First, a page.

The impression where you had lain has long ceased to remain

but your enticing scent that I cannot place will remain

Like the smooth wind it cannot be grasped in my frantic hand

though its potent effect on my mind and thoughts will remain

Intoxicated by your fragrance, suddenly hastened

relentless memories of your close embrace will remain

I often asked you about this enticement but you laughed,

the arrows of your apathy left marks that will remain

I ask others in vain: what is this fragrance- citron, sage?

How long is the span of this world in which I will remain?

Let it breathe, does olive oil smell like nostalgia, David?

By fig and olive, memory in the bouquet will remain

I am not remembering, I relive the experience anew

which evokes the pain and yearning that for six days will remain

I am convinced, the nightingale finds the rose not by sight

but follows the heady fragrance to where it will remain

Years later, a slight breeze knocked me to my knees

on it a scent, I remember therefore you will remain

mtakla — , 4:02 pm

A Ghazal Through Movement

I have chosen to create a sort of physical ghazal through dance. I have utilized and reinterpreted the choreography of Maya R. and have set the choreography to James Vincent McMorrow’s cover or Higher Love. I chose this song because its lyrics relate very well to that of the Persian ghazal that we have studied. The lyrics speak of a lover who feels blind as he searches for a  higher love that he believes must exist. In my retelling of these lyrics, the higher love is god. In the lyrics, the lover’s desire is so strong that he can “light up the night with his soul on fire”.  The lyrics also refer to the idea found in Attar’s The Conference of the Birds, that one will not find god in an external place but rather by searching internally and “look[ing] inside your heart” as McMorrow suggests, one can reach kemal. 

The quality of movement in the dance piece seeks to reflect how the lovers in many ghazals such as those in The Green Sea of Heaven, try to reach their beloved but are spurned. The movement in the dance emphasizes how sometimes the lover grasps at the intangible in search of his or her beloved. The choreography also includes many moments of reaching up and out as an attempt to draw closer to god and to articulate the yearning of the lover in the ghazal art form. The constant fluctuation between the multiple levels in the dance makes reference to the supposed inconsistency of the beloved as well as the hardships that one encounters while trying to rid oneself of ego.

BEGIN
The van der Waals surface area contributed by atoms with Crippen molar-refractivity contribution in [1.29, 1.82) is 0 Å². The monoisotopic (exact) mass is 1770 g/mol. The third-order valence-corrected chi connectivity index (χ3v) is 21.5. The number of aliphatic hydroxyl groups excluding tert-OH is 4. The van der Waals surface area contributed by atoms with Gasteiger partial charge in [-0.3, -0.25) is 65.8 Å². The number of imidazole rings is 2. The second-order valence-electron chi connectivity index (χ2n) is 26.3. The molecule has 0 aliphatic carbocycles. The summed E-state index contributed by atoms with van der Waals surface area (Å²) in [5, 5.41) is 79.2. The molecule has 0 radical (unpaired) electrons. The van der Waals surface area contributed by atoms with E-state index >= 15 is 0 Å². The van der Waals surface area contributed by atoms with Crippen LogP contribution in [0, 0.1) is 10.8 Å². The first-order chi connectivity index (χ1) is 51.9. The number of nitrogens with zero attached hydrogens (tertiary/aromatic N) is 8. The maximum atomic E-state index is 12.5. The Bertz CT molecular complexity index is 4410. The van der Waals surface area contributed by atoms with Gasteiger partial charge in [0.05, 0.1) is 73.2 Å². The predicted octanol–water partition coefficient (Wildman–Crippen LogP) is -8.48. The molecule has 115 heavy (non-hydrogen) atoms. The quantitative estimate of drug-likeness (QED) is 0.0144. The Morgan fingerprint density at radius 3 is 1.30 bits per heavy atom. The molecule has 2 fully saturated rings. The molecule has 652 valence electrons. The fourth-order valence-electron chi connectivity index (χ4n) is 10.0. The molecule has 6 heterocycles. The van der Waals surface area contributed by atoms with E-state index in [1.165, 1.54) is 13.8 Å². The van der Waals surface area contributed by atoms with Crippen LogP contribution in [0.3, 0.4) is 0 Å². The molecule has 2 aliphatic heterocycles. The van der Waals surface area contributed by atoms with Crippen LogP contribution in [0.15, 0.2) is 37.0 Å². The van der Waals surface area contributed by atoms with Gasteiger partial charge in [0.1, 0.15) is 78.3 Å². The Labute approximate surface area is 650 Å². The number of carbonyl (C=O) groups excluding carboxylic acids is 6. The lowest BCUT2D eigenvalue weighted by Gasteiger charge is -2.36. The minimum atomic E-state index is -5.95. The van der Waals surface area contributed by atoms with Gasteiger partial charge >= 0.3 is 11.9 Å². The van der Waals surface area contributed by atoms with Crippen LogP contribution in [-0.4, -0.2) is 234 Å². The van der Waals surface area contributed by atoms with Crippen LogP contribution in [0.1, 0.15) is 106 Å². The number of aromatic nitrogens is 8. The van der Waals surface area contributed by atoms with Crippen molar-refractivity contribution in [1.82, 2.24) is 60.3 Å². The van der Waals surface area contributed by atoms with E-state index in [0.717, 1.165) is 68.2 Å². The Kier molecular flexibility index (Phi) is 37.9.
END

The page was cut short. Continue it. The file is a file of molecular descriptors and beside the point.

Lyrics, By Will Jennings and Steve Winwood:

Think about it, there must be higher love
Down in the heart or hidden in the stars above
Without it, life is wasted time
Look inside your heart, I’ll look inside mine

Things look so bad everywhere
In this whole world, what is fair?
We walk blind and we try to see
Falling behind in what could be

Bring me a higher love
Bring me a higher love, oh
Bring me a higher love
Where’s that higher love, I keep thinking of?

Worlds are turning and we’re just hanging on
Facing our fear and standing out there alone
A yearning, and it’s real to me
There must be someone who’s feeling for me

Things look so bad everywhere
In this whole world, what is fair?
We walk blind and we try to see
Falling behind in what could be

Bring me a higher love
Bring me a higher love, oh
Bring me a higher love
Where’s that higher love, I keep thinking of?

Bring me a higher love
Bring me a higher love, oh
Bring me a higher love
I could rise above on a higher love

I will wait for it, I’m not too late for it
Until then, I’ll sing my song
To cheer the night along

I could light the night up with my soul on fire
I could make the sun shine from pure desire
Let me feel that love come over me
Let me feel how strong it could be

Bring me a higher love
Bring me a higher love, oh
Bring me a higher love
Where’s that higher love, I keep thinking of?

Bring me a higher love
Bring me a higher love, oh
Bring me a higher love

Read more: Steve Winwood – Higher Love Lyrics | MetroLyrics

mtakla — , 3:02 pm

-New Yorker



For this project, I have created a thumbprint document,  meant to represent the biometric authentication documents required for immigrants upon entering the United States, for Changez from Mohsin Hamid’s Reluctant Fundamentalist. The thumbprint is comprised of Changez’s characteristics and identity markers. While making the thumbprint, I thought about identity formation and broke down the identification words into three categories 1) what we are born with 2) what is influenced by others 3) what we create ourselves. For example, Changez was born a son to his parents with a dark complexion. His “fundamentals”, found at the very center of the thumbprint, were influenced by a multitude of factors and people such as his ancestry, Underwood Samson, Erica,  Jim, 9/11, etc. 

Last semester I took a course  called the Arab-American Experience, in which we discussed the multiple perceptions of what it means to be Arab-American.  This class  has allowed me to further explore the hyphenated American identity, or in the case of Changez,  what it means to be a “[hyphen] New Yorker”. I chose to create a fingerprint because it is one of the first things taken from those entering the United States for an extended period of time and because it is in a way a form of legal synecdoche, in which a person with his or her complex identity is reduced to a  fingerprint. By incorporating multiple identity markers in this thumbprint, I tried to echo Changez’s trajectory int he novel in terms of opposing a system that focuses on one part of his identity, his being muslim.